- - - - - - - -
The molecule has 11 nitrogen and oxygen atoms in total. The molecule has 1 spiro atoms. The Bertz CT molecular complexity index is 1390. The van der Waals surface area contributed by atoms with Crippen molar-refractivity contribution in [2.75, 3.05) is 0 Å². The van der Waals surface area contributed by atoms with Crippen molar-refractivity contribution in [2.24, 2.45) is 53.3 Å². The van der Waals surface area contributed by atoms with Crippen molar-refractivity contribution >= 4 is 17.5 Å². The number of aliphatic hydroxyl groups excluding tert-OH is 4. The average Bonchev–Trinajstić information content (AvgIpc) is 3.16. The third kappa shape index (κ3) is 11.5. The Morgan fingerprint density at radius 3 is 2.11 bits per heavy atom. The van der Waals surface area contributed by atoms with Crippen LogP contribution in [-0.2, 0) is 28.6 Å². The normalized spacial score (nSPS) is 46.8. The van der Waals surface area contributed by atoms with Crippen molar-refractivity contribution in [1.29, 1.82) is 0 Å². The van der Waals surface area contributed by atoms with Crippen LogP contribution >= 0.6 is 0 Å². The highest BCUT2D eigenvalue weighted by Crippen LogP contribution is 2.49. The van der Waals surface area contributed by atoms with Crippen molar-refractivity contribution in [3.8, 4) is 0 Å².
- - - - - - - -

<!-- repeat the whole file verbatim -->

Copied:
The molecule has 11 nitrogen and oxygen atoms in total. The molecule has 1 spiro atoms. The Bertz CT molecular complexity index is 1390. The van der Waals surface area contributed by atoms with Crippen molar-refractivity contribution in [2.75, 3.05) is 0 Å². The van der Waals surface area contributed by atoms with Crippen molar-refractivity contribution in [2.24, 2.45) is 53.3 Å². The van der Waals surface area contributed by atoms with Crippen molar-refractivity contribution >= 4 is 17.5 Å². The number of aliphatic hydroxyl groups excluding tert-OH is 4. The average Bonchev–Trinajstić information content (AvgIpc) is 3.16. The third kappa shape index (κ3) is 11.5. The Morgan fingerprint density at radius 3 is 2.11 bits per heavy atom. The van der Waals surface area contributed by atoms with Crippen LogP contribution in [-0.2, 0) is 28.6 Å². The normalized spacial score (nSPS) is 46.8. The van der Waals surface area contributed by atoms with Crippen molar-refractivity contribution in [1.29, 1.82) is 0 Å². The van der Waals surface area contributed by atoms with Crippen LogP contribution >= 0.6 is 0 Å². The highest BCUT2D eigenvalue weighted by Crippen LogP contribution is 2.49. The van der Waals surface area contributed by atoms with Crippen molar-refractivity contribution in [3.8, 4) is 0 Å².